Not Just Woodrow Wilson U

Article excerpt


The Making of Princeton University: From Woodrow Wilson to the Present

James Axtell. Princeton, N.J.: Princeton University Press, 2006.


The writing of American higher education history has been shaped by the tradition of great presidents. We think of William Kainey Harper's University of Chicago, Charles William Eliot's Harvard University, John Coit Gilman's Johns Hopkins University, and M. Carey Thomas's Bryn Mawr College. Recently, that tradition has been challenged, though not overturned, by such studies as Julie Reuben's 1996 book, The Making of the Modern University, and W. Bruce Leslie's Gentlemen and Scholars. published in 2005.

An excellent and exceedingly wellwritten book, James Axtell's The Making of Princeton University: From Woodrow Wilson to the Present to meld these two ways of viewing higher education's past. Nonetheless, the book's title could easily be "Princeton and the Long Shadow of Woodrow Wilson," for the Princeton of the early twentyfirst century is primarily an extension of Wilson's vision: "If Princeton is one of the very best universities in the country, indeed the world, today, Wilson's articulate goals, disciplined focus on its distinctive character, unlimited faith in its potential, and enduringly persuasive rhetoric are largely, though of course not entirely, responsible."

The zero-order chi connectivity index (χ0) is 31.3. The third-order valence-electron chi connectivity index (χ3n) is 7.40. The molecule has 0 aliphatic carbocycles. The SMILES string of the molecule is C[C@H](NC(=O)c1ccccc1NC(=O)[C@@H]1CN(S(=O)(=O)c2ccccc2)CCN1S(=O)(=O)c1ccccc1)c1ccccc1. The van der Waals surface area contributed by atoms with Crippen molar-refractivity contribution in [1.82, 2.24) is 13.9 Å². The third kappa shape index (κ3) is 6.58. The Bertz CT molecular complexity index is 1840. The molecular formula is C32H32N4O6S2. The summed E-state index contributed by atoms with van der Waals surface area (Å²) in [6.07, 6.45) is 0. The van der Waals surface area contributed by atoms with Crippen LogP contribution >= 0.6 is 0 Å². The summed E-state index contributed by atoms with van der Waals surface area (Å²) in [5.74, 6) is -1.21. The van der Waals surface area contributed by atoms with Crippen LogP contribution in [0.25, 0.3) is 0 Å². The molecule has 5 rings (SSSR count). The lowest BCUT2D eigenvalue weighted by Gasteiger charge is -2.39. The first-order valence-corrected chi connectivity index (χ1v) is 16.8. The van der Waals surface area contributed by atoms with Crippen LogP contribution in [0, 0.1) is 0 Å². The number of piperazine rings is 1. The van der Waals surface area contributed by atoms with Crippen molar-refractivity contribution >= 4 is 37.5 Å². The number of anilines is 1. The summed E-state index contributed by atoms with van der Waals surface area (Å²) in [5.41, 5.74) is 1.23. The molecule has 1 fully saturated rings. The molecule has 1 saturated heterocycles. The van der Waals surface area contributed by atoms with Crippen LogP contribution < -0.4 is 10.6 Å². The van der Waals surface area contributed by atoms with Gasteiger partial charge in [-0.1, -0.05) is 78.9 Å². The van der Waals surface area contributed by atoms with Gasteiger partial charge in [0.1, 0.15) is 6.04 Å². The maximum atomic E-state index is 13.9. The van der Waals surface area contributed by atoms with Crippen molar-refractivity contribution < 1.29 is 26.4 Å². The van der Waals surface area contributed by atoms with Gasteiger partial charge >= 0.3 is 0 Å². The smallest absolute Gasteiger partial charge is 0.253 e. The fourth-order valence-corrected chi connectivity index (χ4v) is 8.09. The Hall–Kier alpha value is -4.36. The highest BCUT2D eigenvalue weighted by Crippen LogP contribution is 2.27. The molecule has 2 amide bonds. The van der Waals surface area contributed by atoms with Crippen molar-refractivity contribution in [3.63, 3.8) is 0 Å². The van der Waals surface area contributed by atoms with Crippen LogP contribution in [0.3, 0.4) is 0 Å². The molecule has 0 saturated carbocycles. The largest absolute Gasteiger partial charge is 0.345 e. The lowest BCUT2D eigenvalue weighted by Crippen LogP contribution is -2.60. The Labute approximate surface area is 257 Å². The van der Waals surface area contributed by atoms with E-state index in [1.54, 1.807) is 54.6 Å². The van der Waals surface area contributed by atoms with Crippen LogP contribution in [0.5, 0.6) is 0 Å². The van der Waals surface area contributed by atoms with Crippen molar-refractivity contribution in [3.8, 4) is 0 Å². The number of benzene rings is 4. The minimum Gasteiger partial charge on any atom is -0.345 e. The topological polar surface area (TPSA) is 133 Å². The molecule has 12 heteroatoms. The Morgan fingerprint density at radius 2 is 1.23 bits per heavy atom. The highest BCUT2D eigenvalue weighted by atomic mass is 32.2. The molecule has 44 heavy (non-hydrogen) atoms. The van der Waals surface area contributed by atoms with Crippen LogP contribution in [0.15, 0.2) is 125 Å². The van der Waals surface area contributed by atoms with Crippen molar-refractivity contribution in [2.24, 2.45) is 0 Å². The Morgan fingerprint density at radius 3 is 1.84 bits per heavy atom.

As the university president for only eight years at the beginning of the twentieth century, Wilson "wanted Princeton to be modestly sized, devoted primarily to face-to-face undergraduate teaching, grounded in the liberal arts and sciences, and intellectually powerful; but above all else, he wanted it to be distinctive." All of this has happened, Axtell argues, and much more, with the school becoming, in the course of the twentieth century, arguably the richest university in the world on a per capita basis. Along the way, Axtell shows how Princeton became different than Wilson might have imagined-open to people of color, coeducational, and internationally oriented-while traditions such as active engagement in intercollegiate athletic competitions and participation in eating clubs persisted.

To make his case that Princeton transformed itself during the twentieth century and to show how it did, Axtell takes the reader through a series of chapters on the shift of the faculty from "gentlemen to scholars"; the development of highly selective admissions (including the sorry history of racial and religious discrimination, the decision to admit undergraduate women, and the ambivalence over recruited athletes); curriculum and teaching changes; the extra- or co-curriculum (about which Wilson lamented in 1909, "the sideshows have swallowed up the circus"); student culture; the development of graduate education; and brief histories of the university's libraries, its museum, and the Princeton University Press.

It is hard to imagine a better book on a single university. The Making of Princeton University is engagingly written, judicious in its use of materials, exceptionally well researched (here Axtell had the advantage of an outstanding archival collection), and wise in its understanding of how Princeton has become what it is. But to be genuinely enthusiastic about Axtell's book, you have to accept his basic point of view. I do not for two reasons, The first is that he makes Wilson's shadow unduly important as the hinge around which to write the twentieth-century history of Princeton. Whatever the "accuracy" of Wilson's vision that Princeton should be both excellent and distinctive (and the rhetorical references to it over time), the actual development of the university is much better understood in the broader context of higher education. …